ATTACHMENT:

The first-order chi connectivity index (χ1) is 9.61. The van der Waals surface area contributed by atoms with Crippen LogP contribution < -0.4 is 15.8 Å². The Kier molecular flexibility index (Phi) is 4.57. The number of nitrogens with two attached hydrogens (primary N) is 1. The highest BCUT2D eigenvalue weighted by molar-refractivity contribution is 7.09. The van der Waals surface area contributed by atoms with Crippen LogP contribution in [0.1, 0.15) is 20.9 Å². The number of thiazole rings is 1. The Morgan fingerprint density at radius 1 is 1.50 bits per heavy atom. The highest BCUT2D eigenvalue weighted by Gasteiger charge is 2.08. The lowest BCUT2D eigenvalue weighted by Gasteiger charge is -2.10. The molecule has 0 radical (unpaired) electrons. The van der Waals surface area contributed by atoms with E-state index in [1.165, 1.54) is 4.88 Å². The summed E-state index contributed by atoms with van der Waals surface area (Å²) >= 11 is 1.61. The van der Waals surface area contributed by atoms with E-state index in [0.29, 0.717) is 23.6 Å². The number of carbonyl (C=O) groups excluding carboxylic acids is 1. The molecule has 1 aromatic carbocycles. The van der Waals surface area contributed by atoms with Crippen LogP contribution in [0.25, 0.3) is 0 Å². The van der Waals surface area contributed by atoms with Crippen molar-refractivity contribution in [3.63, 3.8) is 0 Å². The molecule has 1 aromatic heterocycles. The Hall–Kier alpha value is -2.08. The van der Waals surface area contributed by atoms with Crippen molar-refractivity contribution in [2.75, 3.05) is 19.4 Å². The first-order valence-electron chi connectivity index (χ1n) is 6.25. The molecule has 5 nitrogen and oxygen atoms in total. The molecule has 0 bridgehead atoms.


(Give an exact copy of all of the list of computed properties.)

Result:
The first-order chi connectivity index (χ1) is 9.61. The van der Waals surface area contributed by atoms with Crippen LogP contribution < -0.4 is 15.8 Å². The Kier molecular flexibility index (Phi) is 4.57. The number of nitrogens with two attached hydrogens (primary N) is 1. The highest BCUT2D eigenvalue weighted by molar-refractivity contribution is 7.09. The van der Waals surface area contributed by atoms with Crippen LogP contribution in [0.1, 0.15) is 20.9 Å². The number of thiazole rings is 1. The Morgan fingerprint density at radius 1 is 1.50 bits per heavy atom. The highest BCUT2D eigenvalue weighted by Gasteiger charge is 2.08. The lowest BCUT2D eigenvalue weighted by Gasteiger charge is -2.10. The molecule has 0 radical (unpaired) electrons. The van der Waals surface area contributed by atoms with E-state index in [1.165, 1.54) is 4.88 Å². The summed E-state index contributed by atoms with van der Waals surface area (Å²) >= 11 is 1.61. The van der Waals surface area contributed by atoms with E-state index in [0.29, 0.717) is 23.6 Å². The number of carbonyl (C=O) groups excluding carboxylic acids is 1. The molecule has 1 aromatic carbocycles. The van der Waals surface area contributed by atoms with Crippen LogP contribution in [0.25, 0.3) is 0 Å². The van der Waals surface area contributed by atoms with Crippen molar-refractivity contribution in [3.63, 3.8) is 0 Å². The molecule has 1 aromatic heterocycles. The Hall–Kier alpha value is -2.08. The van der Waals surface area contributed by atoms with Crippen molar-refractivity contribution in [2.75, 3.05) is 19.4 Å². The first-order valence-electron chi connectivity index (χ1n) is 6.25. The molecule has 5 nitrogen and oxygen atoms in total. The molecule has 0 bridgehead atoms.